The Cognitive Crucible is a forum that presents different perspectives and emerging thought leadership related to the information environment. The opinions expressed by guests are their own, and do not necessarily reflect the views of or endorsement by the Information Professionals Association.
During this episode, Molly Dwyer, Vice President of Analysis at Predata, discusses how she and her colleagues unlock the other side of the Internet. Predata is the only web-based platform that quantifies shifts in online attention–how audiences research and consume information–to provide a more complete picture of the geopolitical landscape. The Predata platform enables government and commercial organizations to incorporate insights from an often overlooked dataset into their strategy and operations.
Research Question: Molly suggests an interested student investigate ways to identify early signals or breadcrumbs on the Internet which indicate a shift in messaging before it happens?
Guest Bio: Molly is Vice President of Analysis at Predata, part of FiscalNote, an open-source intelligence company based in Washington D.C. Predata’s unique web-based analytics platform quantifies how online audiences consume and research information. The Predata platform enables users to analyze the “other side of the internet” beyond social media—understanding how web traffic patterns and online research behaviors help reveal the true reach of messaging, identifying the impact of disinformation, and uncovering early indicators of offline activity. In her seven-year career at Predata, Molly has played a key role in shaping the company’s data research, product development, intelligence analysis, and relationships with customers from the public and private sectors. As a Russia/Eurasia subject matter expert, she has spent several years living and traveling across the region—including a Department of State posting at the U.S. Consulate in Yekaterinburg, Russia and a year of immersive language study as a National Security Language Initiative for Youth (NSLI-Y) scholarship recipient. She is a graduate of Princeton University.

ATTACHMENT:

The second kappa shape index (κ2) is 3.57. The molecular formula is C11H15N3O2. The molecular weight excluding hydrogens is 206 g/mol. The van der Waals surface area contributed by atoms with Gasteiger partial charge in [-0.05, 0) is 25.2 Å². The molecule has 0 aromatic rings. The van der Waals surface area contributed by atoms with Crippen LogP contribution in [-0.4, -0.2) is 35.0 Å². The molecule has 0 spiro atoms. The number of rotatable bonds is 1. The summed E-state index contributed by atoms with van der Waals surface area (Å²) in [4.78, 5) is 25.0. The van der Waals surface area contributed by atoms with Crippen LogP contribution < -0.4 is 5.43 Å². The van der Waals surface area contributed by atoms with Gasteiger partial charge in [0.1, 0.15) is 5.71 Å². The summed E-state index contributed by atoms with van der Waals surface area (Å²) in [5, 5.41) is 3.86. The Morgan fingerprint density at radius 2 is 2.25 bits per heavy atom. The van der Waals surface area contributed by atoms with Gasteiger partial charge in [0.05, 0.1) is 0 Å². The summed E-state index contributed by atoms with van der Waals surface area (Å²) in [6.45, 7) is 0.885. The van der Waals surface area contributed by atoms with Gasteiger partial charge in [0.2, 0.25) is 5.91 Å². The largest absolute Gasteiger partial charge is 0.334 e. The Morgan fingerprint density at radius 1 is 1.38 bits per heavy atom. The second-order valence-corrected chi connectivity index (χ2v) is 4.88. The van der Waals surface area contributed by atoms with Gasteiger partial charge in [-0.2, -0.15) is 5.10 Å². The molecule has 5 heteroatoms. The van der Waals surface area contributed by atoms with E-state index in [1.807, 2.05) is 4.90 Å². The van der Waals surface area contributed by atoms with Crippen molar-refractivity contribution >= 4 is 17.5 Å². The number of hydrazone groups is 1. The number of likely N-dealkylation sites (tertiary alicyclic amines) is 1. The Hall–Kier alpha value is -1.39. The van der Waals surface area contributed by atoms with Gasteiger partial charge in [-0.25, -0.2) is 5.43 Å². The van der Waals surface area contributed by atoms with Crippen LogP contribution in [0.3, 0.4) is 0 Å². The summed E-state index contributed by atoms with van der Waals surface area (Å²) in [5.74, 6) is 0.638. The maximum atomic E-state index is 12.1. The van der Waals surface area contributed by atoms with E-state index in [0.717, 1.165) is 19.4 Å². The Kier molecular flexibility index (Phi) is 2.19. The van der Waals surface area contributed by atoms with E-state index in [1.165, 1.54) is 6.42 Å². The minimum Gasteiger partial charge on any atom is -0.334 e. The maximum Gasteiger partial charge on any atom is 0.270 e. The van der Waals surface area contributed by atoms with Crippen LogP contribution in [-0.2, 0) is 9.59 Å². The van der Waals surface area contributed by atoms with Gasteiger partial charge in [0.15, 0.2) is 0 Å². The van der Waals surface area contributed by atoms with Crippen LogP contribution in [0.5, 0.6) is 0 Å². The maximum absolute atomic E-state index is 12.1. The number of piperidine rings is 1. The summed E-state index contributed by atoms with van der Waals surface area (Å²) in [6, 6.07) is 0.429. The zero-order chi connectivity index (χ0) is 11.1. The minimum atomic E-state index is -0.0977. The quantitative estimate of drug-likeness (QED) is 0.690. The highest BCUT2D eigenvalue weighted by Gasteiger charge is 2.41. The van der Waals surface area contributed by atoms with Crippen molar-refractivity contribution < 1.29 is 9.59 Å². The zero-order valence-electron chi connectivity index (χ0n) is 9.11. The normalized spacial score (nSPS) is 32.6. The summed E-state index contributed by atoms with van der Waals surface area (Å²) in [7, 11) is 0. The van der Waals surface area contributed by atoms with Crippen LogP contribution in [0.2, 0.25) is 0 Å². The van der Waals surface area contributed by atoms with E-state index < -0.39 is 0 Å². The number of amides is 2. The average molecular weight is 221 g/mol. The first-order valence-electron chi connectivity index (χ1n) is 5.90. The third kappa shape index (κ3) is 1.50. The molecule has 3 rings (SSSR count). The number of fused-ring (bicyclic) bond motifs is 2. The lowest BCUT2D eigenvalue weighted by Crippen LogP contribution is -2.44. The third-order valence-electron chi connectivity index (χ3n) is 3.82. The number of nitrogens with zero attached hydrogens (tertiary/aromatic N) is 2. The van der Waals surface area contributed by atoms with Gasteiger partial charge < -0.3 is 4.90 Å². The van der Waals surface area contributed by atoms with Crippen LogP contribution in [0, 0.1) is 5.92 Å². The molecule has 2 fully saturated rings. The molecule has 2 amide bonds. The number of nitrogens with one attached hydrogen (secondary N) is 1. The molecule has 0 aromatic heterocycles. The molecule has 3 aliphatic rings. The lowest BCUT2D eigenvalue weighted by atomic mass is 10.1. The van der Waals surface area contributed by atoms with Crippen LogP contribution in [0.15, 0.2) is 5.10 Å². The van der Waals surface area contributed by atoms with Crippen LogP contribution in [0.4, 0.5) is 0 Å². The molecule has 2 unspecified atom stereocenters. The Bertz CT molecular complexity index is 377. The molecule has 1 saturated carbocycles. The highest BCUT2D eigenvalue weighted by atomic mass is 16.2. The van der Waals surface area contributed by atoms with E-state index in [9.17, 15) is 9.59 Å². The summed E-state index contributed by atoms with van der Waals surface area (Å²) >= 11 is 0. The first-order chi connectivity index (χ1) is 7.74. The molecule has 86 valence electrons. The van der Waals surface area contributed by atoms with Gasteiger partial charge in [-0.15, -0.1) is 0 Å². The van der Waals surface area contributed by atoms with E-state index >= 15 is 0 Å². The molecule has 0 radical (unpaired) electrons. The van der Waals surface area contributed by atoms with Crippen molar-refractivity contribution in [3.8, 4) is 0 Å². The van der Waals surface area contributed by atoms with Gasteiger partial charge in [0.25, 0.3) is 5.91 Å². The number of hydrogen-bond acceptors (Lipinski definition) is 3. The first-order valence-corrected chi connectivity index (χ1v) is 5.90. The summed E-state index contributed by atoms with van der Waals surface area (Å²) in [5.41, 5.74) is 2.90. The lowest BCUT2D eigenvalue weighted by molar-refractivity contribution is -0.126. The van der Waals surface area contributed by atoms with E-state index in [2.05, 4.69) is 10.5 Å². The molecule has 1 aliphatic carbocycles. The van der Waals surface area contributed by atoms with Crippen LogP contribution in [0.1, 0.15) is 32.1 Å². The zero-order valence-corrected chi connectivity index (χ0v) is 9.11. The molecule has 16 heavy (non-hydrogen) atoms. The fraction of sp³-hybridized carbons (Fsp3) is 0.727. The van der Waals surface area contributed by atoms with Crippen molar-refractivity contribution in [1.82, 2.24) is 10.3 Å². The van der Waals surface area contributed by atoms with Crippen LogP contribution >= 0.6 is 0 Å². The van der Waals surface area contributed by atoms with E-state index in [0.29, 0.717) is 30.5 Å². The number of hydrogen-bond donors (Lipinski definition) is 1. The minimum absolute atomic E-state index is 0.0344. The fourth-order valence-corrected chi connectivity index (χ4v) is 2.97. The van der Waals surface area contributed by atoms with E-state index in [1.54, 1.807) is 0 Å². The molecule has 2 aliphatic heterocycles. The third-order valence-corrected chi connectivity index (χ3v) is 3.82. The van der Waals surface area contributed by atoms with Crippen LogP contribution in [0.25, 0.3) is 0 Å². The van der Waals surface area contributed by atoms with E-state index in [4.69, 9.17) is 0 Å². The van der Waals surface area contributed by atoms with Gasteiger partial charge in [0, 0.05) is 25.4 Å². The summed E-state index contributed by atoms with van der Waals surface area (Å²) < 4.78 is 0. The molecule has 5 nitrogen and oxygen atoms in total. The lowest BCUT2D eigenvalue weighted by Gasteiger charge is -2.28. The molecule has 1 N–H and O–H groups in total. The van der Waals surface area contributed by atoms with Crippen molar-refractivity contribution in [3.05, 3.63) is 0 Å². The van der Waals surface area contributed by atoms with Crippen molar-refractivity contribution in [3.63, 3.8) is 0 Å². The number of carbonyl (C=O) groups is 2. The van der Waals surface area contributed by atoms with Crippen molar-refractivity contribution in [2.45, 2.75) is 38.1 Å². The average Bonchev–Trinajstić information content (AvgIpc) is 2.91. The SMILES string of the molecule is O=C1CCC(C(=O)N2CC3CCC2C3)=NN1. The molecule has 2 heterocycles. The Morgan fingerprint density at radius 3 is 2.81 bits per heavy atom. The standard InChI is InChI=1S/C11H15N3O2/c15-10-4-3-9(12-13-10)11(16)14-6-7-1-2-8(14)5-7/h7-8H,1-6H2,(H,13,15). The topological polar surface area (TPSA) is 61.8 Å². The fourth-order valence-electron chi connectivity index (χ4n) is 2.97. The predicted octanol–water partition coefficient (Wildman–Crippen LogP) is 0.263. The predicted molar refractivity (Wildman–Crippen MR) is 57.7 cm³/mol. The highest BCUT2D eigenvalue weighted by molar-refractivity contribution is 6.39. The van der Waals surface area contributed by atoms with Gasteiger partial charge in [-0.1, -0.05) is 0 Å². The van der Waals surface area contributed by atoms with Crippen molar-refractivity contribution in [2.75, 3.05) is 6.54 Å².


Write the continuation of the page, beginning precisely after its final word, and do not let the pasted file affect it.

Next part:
About: The Information Professionals Association (IPA) is a non-profit organization dedicated to exploring the role of information activities, such as influence and cognitive security, within the national security sector and helping to bridge the divide between operations and research. Its goal is to increase interdisciplinary collaboration between scholars and practitioners and policymakers with an interest in this domain.
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